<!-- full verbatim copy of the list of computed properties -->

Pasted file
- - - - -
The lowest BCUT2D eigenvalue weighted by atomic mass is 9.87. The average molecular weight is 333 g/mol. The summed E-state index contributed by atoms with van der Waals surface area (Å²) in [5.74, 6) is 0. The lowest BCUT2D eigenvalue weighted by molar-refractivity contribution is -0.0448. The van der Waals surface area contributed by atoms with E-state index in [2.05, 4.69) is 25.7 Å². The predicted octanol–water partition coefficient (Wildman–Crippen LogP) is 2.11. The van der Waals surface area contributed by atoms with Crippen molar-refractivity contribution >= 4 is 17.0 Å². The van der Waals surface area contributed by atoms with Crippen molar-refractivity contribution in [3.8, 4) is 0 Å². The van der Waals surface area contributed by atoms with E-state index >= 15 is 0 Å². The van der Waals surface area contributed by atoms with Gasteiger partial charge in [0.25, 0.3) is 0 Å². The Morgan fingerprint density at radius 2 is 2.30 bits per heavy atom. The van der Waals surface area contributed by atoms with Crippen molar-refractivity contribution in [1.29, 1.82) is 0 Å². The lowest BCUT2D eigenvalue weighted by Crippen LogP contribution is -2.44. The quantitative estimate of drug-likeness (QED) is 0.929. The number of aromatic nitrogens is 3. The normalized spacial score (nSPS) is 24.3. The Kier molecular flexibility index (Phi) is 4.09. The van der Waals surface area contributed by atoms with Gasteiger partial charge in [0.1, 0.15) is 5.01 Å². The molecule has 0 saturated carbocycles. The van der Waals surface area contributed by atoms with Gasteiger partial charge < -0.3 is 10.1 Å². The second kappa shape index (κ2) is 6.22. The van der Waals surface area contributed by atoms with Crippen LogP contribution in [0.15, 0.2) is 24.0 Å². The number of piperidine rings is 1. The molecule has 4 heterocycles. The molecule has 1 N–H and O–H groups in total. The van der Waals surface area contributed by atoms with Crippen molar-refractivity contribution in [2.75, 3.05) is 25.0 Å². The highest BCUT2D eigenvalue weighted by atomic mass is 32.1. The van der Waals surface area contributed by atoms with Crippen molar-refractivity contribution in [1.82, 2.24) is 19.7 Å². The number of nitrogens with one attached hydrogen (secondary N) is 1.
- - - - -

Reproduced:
The lowest BCUT2D eigenvalue weighted by atomic mass is 9.87. The average molecular weight is 333 g/mol. The summed E-state index contributed by atoms with van der Waals surface area (Å²) in [5.74, 6) is 0. The lowest BCUT2D eigenvalue weighted by molar-refractivity contribution is -0.0448. The van der Waals surface area contributed by atoms with E-state index in [2.05, 4.69) is 25.7 Å². The predicted octanol–water partition coefficient (Wildman–Crippen LogP) is 2.11. The van der Waals surface area contributed by atoms with Crippen molar-refractivity contribution >= 4 is 17.0 Å². The van der Waals surface area contributed by atoms with Crippen molar-refractivity contribution in [3.8, 4) is 0 Å². The van der Waals surface area contributed by atoms with E-state index >= 15 is 0 Å². The van der Waals surface area contributed by atoms with Gasteiger partial charge in [0.25, 0.3) is 0 Å². The Morgan fingerprint density at radius 2 is 2.30 bits per heavy atom. The van der Waals surface area contributed by atoms with Crippen molar-refractivity contribution in [1.29, 1.82) is 0 Å². The lowest BCUT2D eigenvalue weighted by Crippen LogP contribution is -2.44. The quantitative estimate of drug-likeness (QED) is 0.929. The number of aromatic nitrogens is 3. The normalized spacial score (nSPS) is 24.3. The Kier molecular flexibility index (Phi) is 4.09. The van der Waals surface area contributed by atoms with Gasteiger partial charge in [0.1, 0.15) is 5.01 Å². The molecule has 0 saturated carbocycles. The van der Waals surface area contributed by atoms with Gasteiger partial charge < -0.3 is 10.1 Å². The second kappa shape index (κ2) is 6.22. The van der Waals surface area contributed by atoms with Crippen LogP contribution in [0.15, 0.2) is 24.0 Å². The number of piperidine rings is 1. The molecule has 4 heterocycles. The molecule has 1 N–H and O–H groups in total. The van der Waals surface area contributed by atoms with Crippen molar-refractivity contribution in [2.75, 3.05) is 25.0 Å². The highest BCUT2D eigenvalue weighted by atomic mass is 32.1. The van der Waals surface area contributed by atoms with Crippen molar-refractivity contribution in [1.82, 2.24) is 19.7 Å². The number of nitrogens with one attached hydrogen (secondary N) is 1.